Today, New Mexico State Auditor Hector Balderas officially announced his candidacy for the US Senate seat Democratic Sen. Jeff Bingaman will vacate next year.
Balderas' announcement, via video (watch it below), takes a page from his primary opponent's playbook. Democratic US Rep. Martin Heinrich, who also announced via video, currently leads the race in fundraising, with cash reserves of roughly $350,000.
According to the Federal Election Commission, Balderas has not yet reported contributions.
Heinrich also leads Republicans Heather Wilson, a former congresswoman with $281,965 in cash on hand, and Greg Sowards, a 2008 congressional candidate who, despite having pretty much the best web domain ever (www.shortbaldhonest.com), trails Wilson with $152,049.
William "Bill" English, a third Republican candidate, has yet to report contributions.
Today Heinrich, not to be overshadowed by Balderas' announcement, issued a press release about his own upcoming "listening tour," in which he plans to visit Santa Fe May 6. And the state Republican party weighed in, too, with the following statement from RPNM Executive Director Bryan Watkins:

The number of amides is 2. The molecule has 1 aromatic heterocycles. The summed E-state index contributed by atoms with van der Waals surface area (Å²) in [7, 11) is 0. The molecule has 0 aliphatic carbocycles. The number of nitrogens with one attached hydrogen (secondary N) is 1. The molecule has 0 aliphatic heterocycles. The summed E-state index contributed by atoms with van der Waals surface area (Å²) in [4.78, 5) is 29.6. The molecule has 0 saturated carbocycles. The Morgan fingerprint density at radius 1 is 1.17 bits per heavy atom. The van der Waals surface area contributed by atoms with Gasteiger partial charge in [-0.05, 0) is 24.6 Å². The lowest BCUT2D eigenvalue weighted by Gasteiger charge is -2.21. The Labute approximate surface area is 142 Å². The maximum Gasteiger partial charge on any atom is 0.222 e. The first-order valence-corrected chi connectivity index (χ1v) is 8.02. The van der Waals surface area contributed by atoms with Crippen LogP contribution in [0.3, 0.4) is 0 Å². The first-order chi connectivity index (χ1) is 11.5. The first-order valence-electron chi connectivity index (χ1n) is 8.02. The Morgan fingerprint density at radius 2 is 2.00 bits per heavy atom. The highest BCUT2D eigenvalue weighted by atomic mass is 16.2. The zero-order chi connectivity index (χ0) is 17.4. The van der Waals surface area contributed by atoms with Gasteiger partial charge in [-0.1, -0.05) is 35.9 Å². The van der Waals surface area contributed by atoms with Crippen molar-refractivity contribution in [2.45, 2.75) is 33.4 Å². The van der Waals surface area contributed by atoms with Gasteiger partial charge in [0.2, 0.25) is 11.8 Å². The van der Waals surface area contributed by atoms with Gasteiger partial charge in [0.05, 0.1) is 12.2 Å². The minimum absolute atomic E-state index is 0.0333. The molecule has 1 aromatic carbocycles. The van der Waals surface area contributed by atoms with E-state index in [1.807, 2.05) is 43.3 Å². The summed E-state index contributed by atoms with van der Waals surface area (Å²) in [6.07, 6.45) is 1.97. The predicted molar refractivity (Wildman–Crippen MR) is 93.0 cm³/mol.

“As state auditor, one would assume Hector Balderas understands the value of a hard-earned dollar, but nothing could be further from the truth. Balderas supports looting New Mexico’s permanent fund. At a time when our state requires a U.S. Senator committed to solving the budget crisis, the last person we need is a politician with a track record of supporting raiding our children’s savings account to avoid tough decisions. Balderas is just another politician who wants to spend more on the backs of the New Mexicans he aspires to represent.”
The press release cites Balderas' support for Invest in Kids Now, a coalition that advocates using a portion of the permanent fund to invest in early childhood education and health care--in other words, not the worst thing in the world, provided you believe the organization's claim that "Every dollar invested in early childhood education returns at least $10 back to all New Mexicans."
These are, of course, the days of fiscal austerity (or at least of talking about fiscal austerity)--so, at the very least, it'll be an interesting race.